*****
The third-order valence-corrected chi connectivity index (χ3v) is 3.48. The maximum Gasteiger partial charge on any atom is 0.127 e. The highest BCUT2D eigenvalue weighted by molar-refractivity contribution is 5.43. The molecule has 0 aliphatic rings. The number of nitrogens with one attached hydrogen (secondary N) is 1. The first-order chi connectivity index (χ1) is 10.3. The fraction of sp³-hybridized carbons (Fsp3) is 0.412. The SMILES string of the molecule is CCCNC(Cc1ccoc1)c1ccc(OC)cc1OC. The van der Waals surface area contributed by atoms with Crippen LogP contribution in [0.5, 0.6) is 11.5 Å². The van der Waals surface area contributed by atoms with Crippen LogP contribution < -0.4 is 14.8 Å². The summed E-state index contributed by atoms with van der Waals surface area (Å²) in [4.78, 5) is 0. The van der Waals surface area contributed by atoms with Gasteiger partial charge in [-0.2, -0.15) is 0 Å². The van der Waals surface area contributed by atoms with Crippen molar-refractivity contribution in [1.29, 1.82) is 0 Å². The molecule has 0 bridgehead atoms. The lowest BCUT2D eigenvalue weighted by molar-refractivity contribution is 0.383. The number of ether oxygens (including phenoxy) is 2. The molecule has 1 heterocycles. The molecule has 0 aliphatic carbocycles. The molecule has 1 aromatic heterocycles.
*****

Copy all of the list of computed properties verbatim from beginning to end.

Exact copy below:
The third-order valence-corrected chi connectivity index (χ3v) is 3.48. The maximum Gasteiger partial charge on any atom is 0.127 e. The highest BCUT2D eigenvalue weighted by molar-refractivity contribution is 5.43. The molecule has 0 aliphatic rings. The number of nitrogens with one attached hydrogen (secondary N) is 1. The first-order chi connectivity index (χ1) is 10.3. The fraction of sp³-hybridized carbons (Fsp3) is 0.412. The SMILES string of the molecule is CCCNC(Cc1ccoc1)c1ccc(OC)cc1OC. The van der Waals surface area contributed by atoms with Crippen LogP contribution in [0.5, 0.6) is 11.5 Å². The van der Waals surface area contributed by atoms with Crippen LogP contribution < -0.4 is 14.8 Å². The summed E-state index contributed by atoms with van der Waals surface area (Å²) in [4.78, 5) is 0. The van der Waals surface area contributed by atoms with Gasteiger partial charge in [-0.2, -0.15) is 0 Å². The van der Waals surface area contributed by atoms with Crippen molar-refractivity contribution in [1.29, 1.82) is 0 Å². The molecule has 0 bridgehead atoms. The lowest BCUT2D eigenvalue weighted by molar-refractivity contribution is 0.383. The number of ether oxygens (including phenoxy) is 2. The molecule has 1 heterocycles. The molecule has 0 aliphatic carbocycles. The molecule has 1 aromatic heterocycles.